To watch the official coverage of Xi Jinping’s visit to Hong Kong, you would think he had been greeted by adoring citizens everywhere he went. From the moment his high-speed train pulled into the West Kowloon station in the city on 30 June, crowds of schoolchildren cheered and waved flowers, along with Chinese and Hong Kong flags. “Welcome, welcome,” they chanted in unison. “We warmly welcome you!”
As the Chinese leader strolled along the red carpet in front of the cameras, occasionally waving to his apparently awestruck fans, a brass band played and a traditional lion dance troupe leaped and swayed in front of him. It was the first time he had left the Chinese mainland since the start of the pandemic, more than two years earlier, and the first time he had set foot in Hong Kong in five years. But throughout those years, he said in his speech, “I never stopped caring about and missing Hong Kong. My heart, the central government’s heart, is with the people of Hong Kong.”
Officially, he was there to mark the 25th anniversary of the handover from British to Chinese rule on 1 July 1997. Beijing had promised at the time that Hong Kong’s freedoms would be protected for the next 50 years under an arrangement known as “one country, two systems”. But instead, those freedoms have been stripped away and Hong Kong’s once-thriving civil society has been crushed. As Xi toured the city, basking in the adulation of the carefully vetted crowds, and holding meetings with the Beijing loyalists who now run the territory (one man clapped and shouted, “Thank you for your hard work, Chairman Xi,” when he entered the room), the visit felt more like a victory lap. It was a demonstration of how comprehensively Hong Kong has been brought under the central government’s control.
Xi attempted to frame that intervention, and the suffocating security apparatus he has imposed, as a necessary act. “Hong Kong has withstood one severe challenge after another, and overcome one hazard after another,” he said in his 30 June speech, deliberately mischaracterising the pro-democracy protests in recent years. “[But] after the storm, Hong Kong has been reborn from the ashes, showing flourishing vitality.” There are many Hong Kongers who would dispute that characterisation. Instead, they would argue, it is the nascent police state that is flourishing. Far from being reborn from the ashes, their beloved city’s unique identity has been burned to the ground.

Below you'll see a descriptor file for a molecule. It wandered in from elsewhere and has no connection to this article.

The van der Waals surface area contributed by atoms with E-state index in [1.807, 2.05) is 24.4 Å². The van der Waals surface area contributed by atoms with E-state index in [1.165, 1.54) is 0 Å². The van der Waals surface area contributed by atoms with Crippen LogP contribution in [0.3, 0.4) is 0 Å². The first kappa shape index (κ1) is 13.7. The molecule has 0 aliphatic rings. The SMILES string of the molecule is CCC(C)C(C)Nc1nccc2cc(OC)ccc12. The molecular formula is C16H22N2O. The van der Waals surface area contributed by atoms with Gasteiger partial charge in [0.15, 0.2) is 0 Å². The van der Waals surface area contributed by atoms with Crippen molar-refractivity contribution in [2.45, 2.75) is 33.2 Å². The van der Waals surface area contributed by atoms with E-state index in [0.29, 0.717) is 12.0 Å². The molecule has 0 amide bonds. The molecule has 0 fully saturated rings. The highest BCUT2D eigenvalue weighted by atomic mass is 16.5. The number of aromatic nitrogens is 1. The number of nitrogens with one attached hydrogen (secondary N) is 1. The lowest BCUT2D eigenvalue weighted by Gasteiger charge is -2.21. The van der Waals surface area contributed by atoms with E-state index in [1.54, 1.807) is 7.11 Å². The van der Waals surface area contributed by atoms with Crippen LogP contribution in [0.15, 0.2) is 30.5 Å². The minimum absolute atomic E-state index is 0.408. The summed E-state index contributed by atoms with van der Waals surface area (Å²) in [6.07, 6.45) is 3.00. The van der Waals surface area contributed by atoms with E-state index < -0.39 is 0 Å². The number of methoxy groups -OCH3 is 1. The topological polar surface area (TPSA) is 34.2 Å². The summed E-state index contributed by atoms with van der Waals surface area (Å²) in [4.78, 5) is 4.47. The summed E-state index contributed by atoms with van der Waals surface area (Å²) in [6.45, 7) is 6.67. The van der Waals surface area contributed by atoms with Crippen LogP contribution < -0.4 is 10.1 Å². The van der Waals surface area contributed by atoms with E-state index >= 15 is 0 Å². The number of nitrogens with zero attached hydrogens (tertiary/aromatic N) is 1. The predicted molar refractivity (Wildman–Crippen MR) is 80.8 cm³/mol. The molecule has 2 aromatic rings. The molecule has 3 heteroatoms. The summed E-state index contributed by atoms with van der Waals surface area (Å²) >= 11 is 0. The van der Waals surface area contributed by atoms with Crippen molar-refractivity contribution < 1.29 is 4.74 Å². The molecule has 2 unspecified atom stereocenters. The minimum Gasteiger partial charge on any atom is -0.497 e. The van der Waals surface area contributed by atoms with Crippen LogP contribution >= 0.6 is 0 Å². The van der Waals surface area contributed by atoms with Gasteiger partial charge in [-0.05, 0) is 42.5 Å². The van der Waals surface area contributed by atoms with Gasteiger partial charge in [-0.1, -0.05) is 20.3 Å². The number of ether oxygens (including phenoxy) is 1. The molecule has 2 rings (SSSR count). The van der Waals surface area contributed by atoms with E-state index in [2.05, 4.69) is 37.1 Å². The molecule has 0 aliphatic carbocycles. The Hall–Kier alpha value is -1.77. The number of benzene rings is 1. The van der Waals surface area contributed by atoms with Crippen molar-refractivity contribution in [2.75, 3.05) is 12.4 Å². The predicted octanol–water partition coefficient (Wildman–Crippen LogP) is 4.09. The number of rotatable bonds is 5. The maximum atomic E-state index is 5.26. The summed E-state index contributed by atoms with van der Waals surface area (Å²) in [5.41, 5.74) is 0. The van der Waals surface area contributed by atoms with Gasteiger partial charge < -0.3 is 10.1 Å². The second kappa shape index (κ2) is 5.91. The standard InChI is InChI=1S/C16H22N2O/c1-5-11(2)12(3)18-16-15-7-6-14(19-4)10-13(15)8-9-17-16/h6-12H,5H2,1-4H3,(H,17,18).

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“For Hong Kong people, it’s not a day to celebrate,” I was told by the young pro-democracy activist Nathan Law. I had first met him in Hong Kong in 2017, the last time Xi visited, during the events that marked the 20th anniversary of the handover. Back then, Beijing was already ramping up its control, but Law and fellow student leaders such as Joshua Wong could still lead large protests through the streets. That day, they wore T-shirts emblazoned with the words of Nelson Mandela: “It always seems impossible until it’s done.”
But now, Wong is behind bars, having already been convicted of “unauthorised assembly” and is awaiting trial under the new national security law that was introduced in 2020 – those deemed guilty of subversion, secession or collusion with foreign forces face sentences of up to life imprisonment. Law fled Hong Kong for London, where he has been granted political asylum. “Beijing has not delivered on its promises of democracy, freedom and autonomy,” he told me, when I asked him for his response to Xi’s latest visit. “We [have] lost our political diversity and free expression in the past 25 years. It’s a tragedy.”
The UK and Canada announced visa programmes for Hong Kong residents after the national security law was introduced, with more than 100,000 people applying to move to Britain within the first 12 months. The Home Office estimates that more than 300,000 Hong Kongers who are eligible for British National Overseas (BNO) status may choose to relocate under the scheme, which includes a pathway to UK citizenship, within five years.
That quiet exodus will not be mentioned in the glowing reports about the anniversary celebrations on the Chinese state television news. Instead, viewers will see Xi visiting a science park, enjoying a banquet with local officials, and swearing in Hong Kong’s new leader (known as the chief executive) John Lee, the former security chief who oversaw the police crackdown on protesters in 2019.
In this parallel reality, helicopters flew over the city trailing the Chinese and Hong Kong flags as Xi completed his visit with a grand ceremony and speech on 1 July, in which he offered his “congratulations to all” on the 25th anniversary of the return to Chinese rule. The “one country, two systems” arrangement was working well, he insisted. “There is no reason to change such a good system, and it must be supported for a long time.” He paused for another round of applause. “Youngsters have a future, Hong Kong has a future,” he concluded. Perhaps, but only on the Communist Party’s terms.
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